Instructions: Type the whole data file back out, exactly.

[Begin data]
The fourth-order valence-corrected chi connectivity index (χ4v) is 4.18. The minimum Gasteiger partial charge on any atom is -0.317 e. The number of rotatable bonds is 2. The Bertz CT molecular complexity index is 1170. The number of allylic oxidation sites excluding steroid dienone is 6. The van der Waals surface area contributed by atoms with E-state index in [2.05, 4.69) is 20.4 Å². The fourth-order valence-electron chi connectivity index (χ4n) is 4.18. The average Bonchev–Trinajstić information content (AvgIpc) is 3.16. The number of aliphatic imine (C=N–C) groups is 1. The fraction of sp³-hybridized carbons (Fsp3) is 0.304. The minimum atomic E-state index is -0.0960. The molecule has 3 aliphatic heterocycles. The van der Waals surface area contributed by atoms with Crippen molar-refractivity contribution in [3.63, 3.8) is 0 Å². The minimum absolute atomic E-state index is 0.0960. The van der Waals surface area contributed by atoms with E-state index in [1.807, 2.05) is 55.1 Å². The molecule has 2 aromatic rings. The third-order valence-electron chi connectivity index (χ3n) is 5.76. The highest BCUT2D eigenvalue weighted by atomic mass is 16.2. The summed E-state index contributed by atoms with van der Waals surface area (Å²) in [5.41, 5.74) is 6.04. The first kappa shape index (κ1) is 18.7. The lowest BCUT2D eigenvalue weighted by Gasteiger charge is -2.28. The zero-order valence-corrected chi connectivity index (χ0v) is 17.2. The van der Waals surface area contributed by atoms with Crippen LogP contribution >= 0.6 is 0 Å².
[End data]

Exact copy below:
The fourth-order valence-corrected chi connectivity index (χ4v) is 4.18. The minimum Gasteiger partial charge on any atom is -0.317 e. The number of rotatable bonds is 2. The Bertz CT molecular complexity index is 1170. The number of allylic oxidation sites excluding steroid dienone is 6. The van der Waals surface area contributed by atoms with E-state index in [2.05, 4.69) is 20.4 Å². The fourth-order valence-electron chi connectivity index (χ4n) is 4.18. The average Bonchev–Trinajstić information content (AvgIpc) is 3.16. The number of aliphatic imine (C=N–C) groups is 1. The fraction of sp³-hybridized carbons (Fsp3) is 0.304. The minimum atomic E-state index is -0.0960. The molecule has 3 aliphatic heterocycles. The van der Waals surface area contributed by atoms with Crippen molar-refractivity contribution in [3.63, 3.8) is 0 Å². The minimum absolute atomic E-state index is 0.0960. The van der Waals surface area contributed by atoms with E-state index in [1.807, 2.05) is 55.1 Å². The molecule has 2 aromatic rings. The third-order valence-electron chi connectivity index (χ3n) is 5.76. The highest BCUT2D eigenvalue weighted by atomic mass is 16.2. The summed E-state index contributed by atoms with van der Waals surface area (Å²) in [5.41, 5.74) is 6.04. The first kappa shape index (κ1) is 18.7. The lowest BCUT2D eigenvalue weighted by Gasteiger charge is -2.28. The zero-order valence-corrected chi connectivity index (χ0v) is 17.2. The van der Waals surface area contributed by atoms with Crippen LogP contribution >= 0.6 is 0 Å².